Getting started

MNE is an academic software package that aims to provide data analysis pipelines encompassing all phases of M/EEG data processing.

MNE started as tool written in C by Matti Hämäläinen while at MGH in Boston. MNE was then extended with the Python programming language to implement nearly all MNE-C’s functionality, offer transparent scripting, and extend MNE-C’s functionality considerably.

A basic Matlab toolbox is also available mostly to allow reading and write MNE files. The sister MNE with CPP project aims to provide modular and open-source tools for acquisition, visualization, and analysis.

Note

This package is based on the FIF file format from Neuromag. But, it can read and convert CTF, BTI/4D, KIT and various EEG formats to FIF (see IO functions).

If you have been using MNE-C, there is no need to convert your fif files to a new system or database – MNE-Python works nicely with the historical fif files.

What can you do with MNE using Python?

  • Raw data visualization to visualize recordings (see Examples Gallery for more).
  • Epoching: Define epochs, baseline correction, handle conditions etc.
  • Averaging to get Evoked data.
  • Compute SSP projectors to remove ECG and EOG artifacts.
  • Compute ICA to remove artifacts or select latent sources.
  • Maxwell filtering to remove environmental noise.
  • Boundary Element Modeling: single and three-layer BEM model creation and solution computation.
  • Forward modeling: BEM computation and mesh creation (see The forward solution).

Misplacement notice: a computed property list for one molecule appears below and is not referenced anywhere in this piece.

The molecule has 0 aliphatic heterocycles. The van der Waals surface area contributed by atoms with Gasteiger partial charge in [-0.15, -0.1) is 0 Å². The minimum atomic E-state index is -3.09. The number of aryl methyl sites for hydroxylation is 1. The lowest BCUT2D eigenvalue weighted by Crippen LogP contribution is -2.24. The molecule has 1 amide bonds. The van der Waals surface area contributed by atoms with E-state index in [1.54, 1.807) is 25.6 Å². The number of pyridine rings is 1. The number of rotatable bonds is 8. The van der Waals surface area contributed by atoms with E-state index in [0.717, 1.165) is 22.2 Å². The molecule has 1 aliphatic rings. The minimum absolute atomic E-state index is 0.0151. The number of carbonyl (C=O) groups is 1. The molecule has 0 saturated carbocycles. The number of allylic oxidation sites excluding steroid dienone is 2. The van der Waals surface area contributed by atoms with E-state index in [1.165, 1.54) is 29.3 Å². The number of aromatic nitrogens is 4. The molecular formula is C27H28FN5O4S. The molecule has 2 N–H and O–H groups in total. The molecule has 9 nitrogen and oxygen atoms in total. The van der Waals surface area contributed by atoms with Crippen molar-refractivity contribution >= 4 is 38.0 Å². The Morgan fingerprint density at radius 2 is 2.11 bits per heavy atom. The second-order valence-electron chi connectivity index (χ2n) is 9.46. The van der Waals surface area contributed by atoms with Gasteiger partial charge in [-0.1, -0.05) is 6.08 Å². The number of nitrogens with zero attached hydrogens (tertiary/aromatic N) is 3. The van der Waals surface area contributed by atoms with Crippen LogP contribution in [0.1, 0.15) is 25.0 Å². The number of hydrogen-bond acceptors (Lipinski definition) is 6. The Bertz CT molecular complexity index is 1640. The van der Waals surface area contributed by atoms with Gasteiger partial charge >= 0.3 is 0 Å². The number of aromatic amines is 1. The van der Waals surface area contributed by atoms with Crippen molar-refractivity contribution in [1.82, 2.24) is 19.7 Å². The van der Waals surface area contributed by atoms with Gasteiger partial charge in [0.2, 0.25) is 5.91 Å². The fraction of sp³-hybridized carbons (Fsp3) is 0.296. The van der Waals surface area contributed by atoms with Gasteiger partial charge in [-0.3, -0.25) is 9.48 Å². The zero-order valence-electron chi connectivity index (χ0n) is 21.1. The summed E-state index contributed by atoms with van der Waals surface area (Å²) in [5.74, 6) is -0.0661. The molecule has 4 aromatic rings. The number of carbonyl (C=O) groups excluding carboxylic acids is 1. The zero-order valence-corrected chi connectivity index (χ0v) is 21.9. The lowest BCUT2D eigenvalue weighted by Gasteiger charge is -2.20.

• Linear inverse solvers (dSPM, sLORETA, MNE, LCMV, DICS).
  • Sparse inverse solvers (L1/L2 mixed norm MxNE, Gamma Map, Time-Frequency MxNE, RAP-MUSIC).
  • Connectivity estimation in sensor and source space.
  • Visualization of sensor and source space data
  • Time-frequency analysis with Morlet wavelets (induced power, intertrial coherence, phase lock value) also in the source space.
  • Spectrum estimation using multi-taper method.
  • Mixed Source Models combining cortical and subcortical structures.
  • Dipole Fitting
  • Decoding multivariate pattern analysis of M/EEG topographies.
  • Compute contrasts between conditions, between sensors, across subjects etc.
  • Non-parametric statistics in time, space and frequency (including cluster-level).
  • Scripting (batch and parallel computing)

Is that all you can do with MNE-Python?

Short answer is No! You can also do:

  • detect heart beat QRS component
  • detect eye blinks and EOG artifacts
  • compute SSP projections to remove ECG or EOG artifacts
  • compute Independent Component Analysis (ICA) to remove artifacts or select latent sources
  • estimate noise covariance matrix from Raw and Epochs
  • visualize cross-trial response dynamics using epochs images
  • compute forward solutions
  • estimate power in the source space
  • estimate connectivity in sensor and source space
  • morph stc from one brain to another for group studies
  • compute mass univariate statistics base on custom contrasts
  • visualize source estimates
  • export raw, epochs, and evoked data to other python data analysis libraries e.g. pandas
  • Raw movement compensation as you would do with Elekta Maxfilter™
  • and many more things ...

What you’re not supposed to do with MNE-Python

  • Brain and head surface segmentation for use with BEM models – use Freesurfer.